Health: First non-religious Leeds chaplain to open doors for patients in need

Dr Bob Bury, Leeds Teaching Hospitals NHS Trust's first humanist chaplain, with trust chief executive Julian Hartley.
Dr Bob Bury, Leeds Teaching Hospitals NHS Trust's first humanist chaplain, with trust chief executive Julian Hartley.
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Having someone non-medical and sympathetic to talk to in your hour of need can be a lifeline – but what if you feel nobody shares your beliefs?

Hospital chaplaincy services provide seriously ill patients and their families with emotional and spiritual support in some of the deepest, darkest hours of bereavement and diagnosis.

In Leeds there are a handful of chaplains covering all faiths from differing schools of Christianity to Hinduism and Judaism, but not everyone identifies with a religion.

In fact, according to NatCen’s annual British Social Attitudes survey, around half of the UK population do not associate with a set religion, potentially leaving thousands of Leeds patients feeling as though they can’t access support in hospital.

Retired consultant radiologist Dr Bob Bury, who spent 22 years at Leeds Teaching Hospitals NHS Trust (LTH), is now hoping to ensure patients who don’t associate with a religion have a source of support as the trust’s first humanist chaplain.

“At present all spiritual care comes from religious people. They are good people and practice general chaplaincy and see and help and talk to people of all religions and none,” he said. “But because it’s seen as a religious thing many patients wont ask for a chaplain and would assume they would get a vicar to pray with them. There needs to be other options.”

The 66-year-old, from Oakwood, started out as a medical student working with the Royal Air Force, eventually serving as a field surgeon in Oman in 1976, before moving to Leeds to specialise in radiology in 1988.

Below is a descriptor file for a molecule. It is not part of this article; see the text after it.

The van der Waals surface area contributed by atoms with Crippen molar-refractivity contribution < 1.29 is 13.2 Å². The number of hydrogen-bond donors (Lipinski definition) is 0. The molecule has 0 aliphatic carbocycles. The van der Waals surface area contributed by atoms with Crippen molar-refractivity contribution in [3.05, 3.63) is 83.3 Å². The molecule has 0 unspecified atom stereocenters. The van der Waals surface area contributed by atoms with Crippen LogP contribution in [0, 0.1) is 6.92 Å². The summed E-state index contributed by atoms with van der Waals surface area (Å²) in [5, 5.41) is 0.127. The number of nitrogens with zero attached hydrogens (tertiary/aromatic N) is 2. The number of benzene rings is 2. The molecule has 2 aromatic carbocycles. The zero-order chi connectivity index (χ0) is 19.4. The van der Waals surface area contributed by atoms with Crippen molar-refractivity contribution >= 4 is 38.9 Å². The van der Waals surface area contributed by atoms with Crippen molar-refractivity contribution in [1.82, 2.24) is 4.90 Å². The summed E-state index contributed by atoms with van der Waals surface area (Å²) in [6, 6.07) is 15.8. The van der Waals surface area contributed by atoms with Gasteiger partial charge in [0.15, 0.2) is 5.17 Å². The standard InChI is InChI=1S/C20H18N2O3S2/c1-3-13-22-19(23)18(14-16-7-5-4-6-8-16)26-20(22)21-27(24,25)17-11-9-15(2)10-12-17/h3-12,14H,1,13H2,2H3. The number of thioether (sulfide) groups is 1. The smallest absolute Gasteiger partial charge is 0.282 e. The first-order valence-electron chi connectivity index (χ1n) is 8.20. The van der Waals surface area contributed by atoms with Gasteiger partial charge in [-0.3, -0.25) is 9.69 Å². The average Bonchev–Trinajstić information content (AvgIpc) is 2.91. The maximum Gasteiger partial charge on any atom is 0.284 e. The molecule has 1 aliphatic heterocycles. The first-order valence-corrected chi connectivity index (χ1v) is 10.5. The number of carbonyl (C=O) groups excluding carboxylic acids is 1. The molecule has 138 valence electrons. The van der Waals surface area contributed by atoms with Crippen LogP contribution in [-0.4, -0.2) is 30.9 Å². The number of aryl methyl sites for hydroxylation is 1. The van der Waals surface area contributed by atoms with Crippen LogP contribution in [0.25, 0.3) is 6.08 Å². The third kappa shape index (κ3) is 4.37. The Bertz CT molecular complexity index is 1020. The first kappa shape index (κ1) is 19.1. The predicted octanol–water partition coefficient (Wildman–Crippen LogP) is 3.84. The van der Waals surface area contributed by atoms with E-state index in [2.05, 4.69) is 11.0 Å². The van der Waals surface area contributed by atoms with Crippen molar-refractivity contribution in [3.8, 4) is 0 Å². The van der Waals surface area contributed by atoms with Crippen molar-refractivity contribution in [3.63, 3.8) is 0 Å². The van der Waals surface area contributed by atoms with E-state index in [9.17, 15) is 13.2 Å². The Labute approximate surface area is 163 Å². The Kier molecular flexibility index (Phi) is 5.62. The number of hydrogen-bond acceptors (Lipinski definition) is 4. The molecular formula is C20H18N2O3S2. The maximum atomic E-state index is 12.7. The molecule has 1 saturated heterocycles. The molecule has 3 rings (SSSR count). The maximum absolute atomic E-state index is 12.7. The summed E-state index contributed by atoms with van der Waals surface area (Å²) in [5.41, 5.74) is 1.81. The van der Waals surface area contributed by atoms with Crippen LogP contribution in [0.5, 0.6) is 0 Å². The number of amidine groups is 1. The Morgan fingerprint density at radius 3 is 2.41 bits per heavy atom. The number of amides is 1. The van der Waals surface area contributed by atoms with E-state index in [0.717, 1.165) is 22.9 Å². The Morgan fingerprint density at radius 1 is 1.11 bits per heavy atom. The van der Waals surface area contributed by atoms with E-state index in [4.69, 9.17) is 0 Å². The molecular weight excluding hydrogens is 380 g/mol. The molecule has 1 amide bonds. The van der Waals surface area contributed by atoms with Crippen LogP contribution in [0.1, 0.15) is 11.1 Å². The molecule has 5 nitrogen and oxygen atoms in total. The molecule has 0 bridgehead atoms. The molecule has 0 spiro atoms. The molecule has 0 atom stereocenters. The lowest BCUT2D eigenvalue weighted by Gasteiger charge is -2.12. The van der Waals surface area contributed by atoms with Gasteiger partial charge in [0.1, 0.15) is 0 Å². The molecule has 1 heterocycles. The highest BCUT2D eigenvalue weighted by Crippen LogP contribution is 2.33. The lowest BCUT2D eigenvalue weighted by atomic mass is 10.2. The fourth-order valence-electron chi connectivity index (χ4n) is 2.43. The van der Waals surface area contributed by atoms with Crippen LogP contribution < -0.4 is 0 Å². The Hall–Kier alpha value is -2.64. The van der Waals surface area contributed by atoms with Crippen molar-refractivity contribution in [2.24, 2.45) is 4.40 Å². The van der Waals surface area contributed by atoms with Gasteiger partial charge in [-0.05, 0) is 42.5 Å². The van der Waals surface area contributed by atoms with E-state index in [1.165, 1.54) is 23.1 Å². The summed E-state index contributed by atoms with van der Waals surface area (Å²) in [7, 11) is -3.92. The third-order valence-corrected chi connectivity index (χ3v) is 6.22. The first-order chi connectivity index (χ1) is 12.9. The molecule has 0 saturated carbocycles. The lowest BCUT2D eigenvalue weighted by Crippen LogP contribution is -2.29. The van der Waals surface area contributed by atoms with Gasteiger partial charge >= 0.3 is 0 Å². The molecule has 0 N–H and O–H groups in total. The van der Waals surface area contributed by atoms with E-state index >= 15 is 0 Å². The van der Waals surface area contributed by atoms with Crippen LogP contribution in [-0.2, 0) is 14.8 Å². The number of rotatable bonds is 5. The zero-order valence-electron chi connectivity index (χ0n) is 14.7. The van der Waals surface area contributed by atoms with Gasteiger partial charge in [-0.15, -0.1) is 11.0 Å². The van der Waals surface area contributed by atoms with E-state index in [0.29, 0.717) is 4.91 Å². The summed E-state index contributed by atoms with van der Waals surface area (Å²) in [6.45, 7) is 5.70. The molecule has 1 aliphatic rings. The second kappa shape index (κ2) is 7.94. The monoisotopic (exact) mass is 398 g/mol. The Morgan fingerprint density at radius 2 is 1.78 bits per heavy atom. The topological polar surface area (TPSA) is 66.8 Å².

Having been a practicing Church of England Christian he later converted to humanism – a non-religious set of beliefs based on living ethical lives on the basis of equal treatment and shared humanity.

After retiring in 2010, he was first trained by the British Humanist Association as a celebrant, allowing him to perform non-religious funeral ceremonies four years ago.

Dr Bury said: “You don’t go in talking to patients with solutions, you go in empty handed and sit down and listen and talk to them and help with whatever’s worrying them. It’s a privilege for people to invite you into their lives.”

Set to start working voluntarily in the hospital imminently, he will serve a day’s worth of hours each week and has already started work on a project to cater better to non-religious parents who experience still birth.

Rev Chris Swift, head of chaplaincy at LTH, believes the move to appoint a humanist chaplain is the next stage of the “evolution” of the service. He added: “Hospitals have a duty to provide pastoral and spiritual support for all patients who seek it, not just to those with an identified religious affiliation.”


Humanism is an approach to life based on reason and our common humanity, recognising that moral values are founded on human nature and experience alone.

While atheism is the absence of belief, humanism is said to be a positive attitude to the world, centred on human experience, thought and hopes.

Most humanists do not believe in god-like figures and feel that humans can live ethical, fulfilling lives without religious beliefs.